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- Diameter 2 15/16" 74mm
- Weight 2oz 58g
- Diameter 2 15/16" 74mm
- Weight 1 3/8oz 42g
I bought this pair recently from a good source, a bric-a-brac dealer standing at a weekly market in England. The Jobling Swallow Tray is in dreadful condition, badly chipped and with severe water damage as though it had been used as a small flower pot saucer. I will keep it for reference.
The Dragonfly Tray is in fine condition, with the usual polishing of the high points of the lightly acid-matted pattern as found on most examples of the Swallow Tray. The rim finish, the rim chamfer, and the size are all identical. The only differences are dragonflies instead of swallows, and this tray is about 2mm deeper than this swallow tray (obviously always slightly variable as it depended on how much the rim was ground down).
I've always assumed that the design, modelmaking and mouldmaking was French, as it is so different from the rest of Jobling's 1930s new products. I doubt whether Jobling would have advertised the Swallow Tray in their trade catalogue had they not been manufacturing the tray themselves; an unknown demand would have been difficult to meet in a reasonable time had they been made in France. As the two trays are, in essence, identical, the Dragonfly Tray must be Jobling.
So why the rarity?
It is worth considering the status of dragonflies in Britain in the mid 1930s.
The first comprehensive illustrated guide to British Dragonflies was produced by W.J. Lucas in 1900. Long out of print and seriously out of date, it was about to be replaced by Cynthia Longfield's new guide, published January 1, 1937. With cheap rail and bus transport countryside holidays were popular with the middle classes, who became quite knowledgeable about wildlife, including dragonflies. Specialist enthusiasts termed themselves Odonatists, and were always looking for rarities and new species, also providing countrywide distribution data, then centrally collected at the British Museum and transferred to species maps.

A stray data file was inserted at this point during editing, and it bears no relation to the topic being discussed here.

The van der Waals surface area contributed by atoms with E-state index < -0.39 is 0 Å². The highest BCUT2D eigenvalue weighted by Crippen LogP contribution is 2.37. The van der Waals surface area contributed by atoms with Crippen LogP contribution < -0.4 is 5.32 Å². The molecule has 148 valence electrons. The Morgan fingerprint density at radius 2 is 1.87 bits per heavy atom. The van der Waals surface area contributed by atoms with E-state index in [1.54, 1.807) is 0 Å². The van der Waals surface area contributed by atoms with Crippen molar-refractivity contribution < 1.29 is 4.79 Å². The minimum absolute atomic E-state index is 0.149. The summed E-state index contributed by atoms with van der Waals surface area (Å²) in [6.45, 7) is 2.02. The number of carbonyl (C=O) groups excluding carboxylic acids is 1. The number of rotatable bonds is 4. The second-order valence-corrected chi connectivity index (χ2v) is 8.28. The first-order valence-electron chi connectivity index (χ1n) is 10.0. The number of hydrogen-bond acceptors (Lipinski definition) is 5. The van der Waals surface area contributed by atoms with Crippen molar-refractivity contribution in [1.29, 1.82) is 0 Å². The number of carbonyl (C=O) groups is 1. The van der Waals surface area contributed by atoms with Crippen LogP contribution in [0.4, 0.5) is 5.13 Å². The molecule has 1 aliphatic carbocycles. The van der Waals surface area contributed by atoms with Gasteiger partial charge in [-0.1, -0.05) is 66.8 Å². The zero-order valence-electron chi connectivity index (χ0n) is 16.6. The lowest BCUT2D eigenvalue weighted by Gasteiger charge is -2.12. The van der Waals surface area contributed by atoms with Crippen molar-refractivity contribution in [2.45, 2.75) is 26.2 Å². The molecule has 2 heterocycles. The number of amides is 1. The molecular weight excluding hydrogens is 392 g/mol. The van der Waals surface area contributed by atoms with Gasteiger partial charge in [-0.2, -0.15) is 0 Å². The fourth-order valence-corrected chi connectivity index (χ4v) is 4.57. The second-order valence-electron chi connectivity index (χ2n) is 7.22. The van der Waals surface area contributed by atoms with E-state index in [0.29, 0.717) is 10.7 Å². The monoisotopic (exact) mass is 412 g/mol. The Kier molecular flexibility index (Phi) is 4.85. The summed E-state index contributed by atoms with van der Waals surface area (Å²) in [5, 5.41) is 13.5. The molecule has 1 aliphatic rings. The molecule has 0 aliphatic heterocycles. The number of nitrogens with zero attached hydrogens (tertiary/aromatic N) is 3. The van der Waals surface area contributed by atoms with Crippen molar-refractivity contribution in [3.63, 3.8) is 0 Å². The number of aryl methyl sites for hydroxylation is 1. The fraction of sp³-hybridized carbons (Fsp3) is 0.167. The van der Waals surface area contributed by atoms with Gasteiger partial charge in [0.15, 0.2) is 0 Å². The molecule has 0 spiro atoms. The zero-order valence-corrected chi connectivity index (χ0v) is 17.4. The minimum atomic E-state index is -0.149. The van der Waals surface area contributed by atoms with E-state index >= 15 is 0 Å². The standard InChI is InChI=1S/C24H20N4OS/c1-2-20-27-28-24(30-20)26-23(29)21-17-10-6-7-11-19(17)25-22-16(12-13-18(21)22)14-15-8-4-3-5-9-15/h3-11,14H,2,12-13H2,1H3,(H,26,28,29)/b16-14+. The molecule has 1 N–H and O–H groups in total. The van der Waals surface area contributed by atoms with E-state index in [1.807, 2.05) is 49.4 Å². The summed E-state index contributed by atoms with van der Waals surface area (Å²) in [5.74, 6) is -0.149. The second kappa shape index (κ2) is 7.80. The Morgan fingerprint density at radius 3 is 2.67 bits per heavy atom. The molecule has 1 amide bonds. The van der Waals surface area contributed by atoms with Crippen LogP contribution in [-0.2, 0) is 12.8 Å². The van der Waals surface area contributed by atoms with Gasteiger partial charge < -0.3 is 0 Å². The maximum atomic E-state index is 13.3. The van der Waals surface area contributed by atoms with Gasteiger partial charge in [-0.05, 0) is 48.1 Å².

So you can imagine Jobling's first short production run of these two trays, for examination by management, sales, and marketing. It wouldn't have been long before someone pointed out the inaccuracy of the wildlife modelling. The Swallow Tray wasn't too far off - inaccuracy could be explained as artistic licence. But the Dragonfly Tray was a disaster. Dragonflies don't have different length wings, eye-spots on their wings, bendy bodies in flight, and, worst of all, eight legs!!! And a substantial proportion of the middle classes, Jobling's target market for this glass, was fully aware of this. So production of the Dragonfly Tray was abandoned, and the trays all destroyed - except that, as always, one or two escaped.
What do you think? Have you ever seen one?